Mousesports destroyed Não Tem Como on their first LAN appearance before securing a significant 2 – 0 over Liquid to advance to the Semi-Finals. Liquid swept aside BIG in their opening match before struggling to deal with Mouz. They put up the same result as before against BIG in the Group B decider match, but looked unconvincing with the playoffs looming. BIG had a decent first outing with their new addition Owen “smooya” Butterfield and their full roster, but still need work. NTC looked mostly woeful aside from a single map against BIG.
FaZe Clan vs Team Liquid: 2 – 1
The European mix wasted no time in laying waste to Liquid on Nuke. 16 – 3 was the outcome. Dust II saw a resurgence from the Americans as well as holding off a late FaZe comeback to take it to Mirage after a 14 – 16 squeaker. FaZe seemed to finally find that extra gear and silenced the crowd with a decisive 16 – 7 victory.
Mousesports vs SK Gaming: 2 – 0
Even with SK’s huge support and a cheering and chanting crowd urging them on, they were not able to mount much of a challenge to the Grand Final ambitions of Mouz. Dust II’s 16 – 7 to the Europeans was the first blow. The knockout punch came on Train where SK put up a better showing, but was laid flat by Mouz’s 16 – 12 courtesy of a late surge.
FaZe Clan vs Mousesports: 3 – 2
The best of five would be contested with no Brazilian players in attendance. Thankfully the local supporters still showed up and created a superb atmosphere for the showdown to come. Much like in the Semi-final, FaZe started red hot. The score was 16 – 6 on Inferno to them. Cache appeared to be a repeat performance before Mouz reversed the 11 round deficit in epic fashion, born off the back of a Chris “chrisJ” de Jong 1v4 clutch. Mouz stole it away, 14 – 16. Train was close but looked to be under Mousesports’ control the entire time. The 12 – 16 meant Mouz took the lead in the series for the first time.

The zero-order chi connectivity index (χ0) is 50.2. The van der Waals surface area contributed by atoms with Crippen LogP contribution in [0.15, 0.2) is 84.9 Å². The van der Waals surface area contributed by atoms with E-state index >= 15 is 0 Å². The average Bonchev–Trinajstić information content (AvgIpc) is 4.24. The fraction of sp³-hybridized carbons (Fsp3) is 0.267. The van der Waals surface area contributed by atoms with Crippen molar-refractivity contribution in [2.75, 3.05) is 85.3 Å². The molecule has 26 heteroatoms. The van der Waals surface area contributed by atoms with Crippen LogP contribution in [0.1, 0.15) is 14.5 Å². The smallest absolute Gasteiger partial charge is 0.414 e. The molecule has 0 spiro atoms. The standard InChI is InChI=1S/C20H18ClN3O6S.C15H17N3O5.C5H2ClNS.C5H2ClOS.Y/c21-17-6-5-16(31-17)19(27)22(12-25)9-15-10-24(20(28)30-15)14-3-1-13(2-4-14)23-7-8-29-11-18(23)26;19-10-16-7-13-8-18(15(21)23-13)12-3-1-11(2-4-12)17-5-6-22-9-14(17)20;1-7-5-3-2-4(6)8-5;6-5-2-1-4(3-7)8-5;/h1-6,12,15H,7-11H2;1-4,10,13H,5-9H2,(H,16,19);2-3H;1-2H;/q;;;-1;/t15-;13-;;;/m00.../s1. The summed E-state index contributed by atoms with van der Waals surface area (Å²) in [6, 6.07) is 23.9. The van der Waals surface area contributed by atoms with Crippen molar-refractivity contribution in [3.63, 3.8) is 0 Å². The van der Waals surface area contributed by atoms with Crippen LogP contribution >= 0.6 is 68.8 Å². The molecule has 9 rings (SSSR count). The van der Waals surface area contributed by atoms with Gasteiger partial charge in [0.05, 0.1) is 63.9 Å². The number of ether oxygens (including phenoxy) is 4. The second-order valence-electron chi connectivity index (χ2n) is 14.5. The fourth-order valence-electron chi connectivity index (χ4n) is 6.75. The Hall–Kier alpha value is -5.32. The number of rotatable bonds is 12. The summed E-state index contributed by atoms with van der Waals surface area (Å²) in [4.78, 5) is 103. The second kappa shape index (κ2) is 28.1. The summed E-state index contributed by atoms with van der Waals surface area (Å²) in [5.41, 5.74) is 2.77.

FaZe were not about to let another potential title elude them this time around as the parried with a superb 16 – 9 on Mirage and equalized the series ahead of Dust II. The classic map didn’t quite deliver a classic though. Throughout the series, both teams were struggling for synergy. Most likely because of their recently destabilized rosters. They were relying on big plays from star players. Nikola “NiKo” Kovač and Håvard “rain” Nygaard obligingly delivered for FaZe when it mattered most. Faze claimed the final map 16 – 10 and with it the ESL One Belo Horizonte trophy.
FaZe is now in the driver’s seat in the Intel Grand Slam. If they can best Astralis in two weeks’ time at ESL One Cologne, that massive cash prize could be theirs. The Danes will hardly be willing to give it to them on a plate though. I can’t wait to see how things play out in the Cathedral of Counter-strike.
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Last Updated: June 19, 2018